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Laelia crispata (flava)
Laelia crispata is better known as L.
flava. According to Garay, Laelia crispata should be the correct name for L.
rupestris, but after examining the
types of both Lindley's species and of Thunberg's Cymbidium
crispatum, I have to disagree with
his opinion. I am not going to extend myself much more here on these taxonomy issues, as I have already expressed
my points on scientific papers. However, I am writing an article to appear in this site under the Taxonomy section
that will explain the subject in detail. So, Laelia
flava should be correctly named L. crispata, and L. rupestris stays as a good standing name. These days, such names are
not very representative, as we have more than a dozen species with yellow flowers (most of them would fit the "flava" description - flavus, a, um in Latin) and most of the species in the section would be
but one has to remember that when Lindley described both species there was only one other species known in the
group; this was Laelia cinnabarina, with orange flowers (Laelia caulescens
was a mix-up by then, so it doesn't count...). That's it about this subject for now.
Back to Laelia crispata,
it is probably the better known of the yellow flowered rupiculous laelias. The species is the most widespread on
the iron ore mountain ranges from Belo Horizonte to the East and to the South. The more eastbound location seems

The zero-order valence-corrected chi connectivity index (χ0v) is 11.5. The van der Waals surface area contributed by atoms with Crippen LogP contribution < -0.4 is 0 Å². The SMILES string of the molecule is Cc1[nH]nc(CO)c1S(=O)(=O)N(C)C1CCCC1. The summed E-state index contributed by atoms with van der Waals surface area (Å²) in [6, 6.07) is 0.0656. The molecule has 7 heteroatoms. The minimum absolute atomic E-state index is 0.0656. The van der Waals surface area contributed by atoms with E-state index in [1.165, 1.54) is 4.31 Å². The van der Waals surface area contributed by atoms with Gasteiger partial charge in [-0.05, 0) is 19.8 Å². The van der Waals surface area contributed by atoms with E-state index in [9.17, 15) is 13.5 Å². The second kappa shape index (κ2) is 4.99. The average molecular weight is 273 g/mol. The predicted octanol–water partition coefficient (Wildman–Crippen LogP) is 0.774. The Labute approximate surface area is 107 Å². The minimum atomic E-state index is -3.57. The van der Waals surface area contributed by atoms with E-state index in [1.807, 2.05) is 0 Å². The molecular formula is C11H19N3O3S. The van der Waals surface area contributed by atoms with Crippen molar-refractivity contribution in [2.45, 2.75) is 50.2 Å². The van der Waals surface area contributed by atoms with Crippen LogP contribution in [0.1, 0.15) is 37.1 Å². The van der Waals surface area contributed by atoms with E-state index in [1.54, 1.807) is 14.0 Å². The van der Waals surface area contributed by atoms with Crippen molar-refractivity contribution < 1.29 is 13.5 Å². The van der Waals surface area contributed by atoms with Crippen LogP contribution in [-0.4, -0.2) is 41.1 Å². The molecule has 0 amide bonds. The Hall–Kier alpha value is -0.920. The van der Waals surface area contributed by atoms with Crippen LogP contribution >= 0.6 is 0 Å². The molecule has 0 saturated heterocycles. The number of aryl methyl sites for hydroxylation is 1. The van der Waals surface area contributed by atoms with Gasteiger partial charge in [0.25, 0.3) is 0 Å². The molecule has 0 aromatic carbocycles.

to be the Serra do Caraça, where the plants can be found on the outside slopes where iron ore extrusions
occur; on the inside slopes of the Caraça, the species is not so common, and mostly the plants grow on granite
rock ledges. Both habitats have the plants growing rather protected, and altitudes vary from 900 meters (3,000
ft.) to 1400 meters (about 4,500 ft.). Laelia
crispata is very common around Belo
Horizonte, and on the Serra da Piedade plants can be found more exposed to direct light and at higher elevation
(to 1700 meters, about 5,500 ft.). The plants probably can grow more exposed at the Piedade as the elevation is
higher and cooling winds are stronger. Iron ore rocks here. Going to the south, after Congonhas do Campo (about
80 Km. or 80 mi. south of Belo Horizonte) the rocks are mostly sandstone and granite and the species still can
be found in fair numbers down to the Serra do Ibitipoca, already near the State of Rio de Janeiro.
Distribution Map for Laelia crispata.
This is one of the more widespread species of rupiculous laelias, especially if we think of the yellow-flowered
ones. It is not as plentiful, though, in any given locality as, for example, Laelia caulescens.
Laelia crispata is quite uniform in terms of flower habit. The inflorescences are always at least 3-5 times
higher than the plants, and the flowers are bunched on the top of them. Flower color is a quite uniform medium
yellow throughout the range, although colors seem to be slightly brighter when plants grow on iron ore. Variation
goes from a light yellow to an almost orange-yellow, some individuals having flowers with red veins in the lip.
Flowers range from 4 to 6 cm. (about 1 1/2" to 2 1/2"), and are produced up to more than 12 on a spike.
||Laelia crispata usually grows protected by shrubs of various types or grasses, and thus plants can get
fairly large, sometimes more than 10 inches tall. In these cases the plants are difficult to spot when not in flower.
In less common situations, however, the plants are found exposed to almost full sunlight, and thus can be quite
short for the species and produce less flowers. Laelia
crispata is quite common on iron ore
areas, but also can be found on nearby sandstone. On 1 we can see one of these less protected habitats, but in this
case the individual plant is shaded by a small Vellozia shrub. On 2 there are
flowers of one of the darker yellow forms.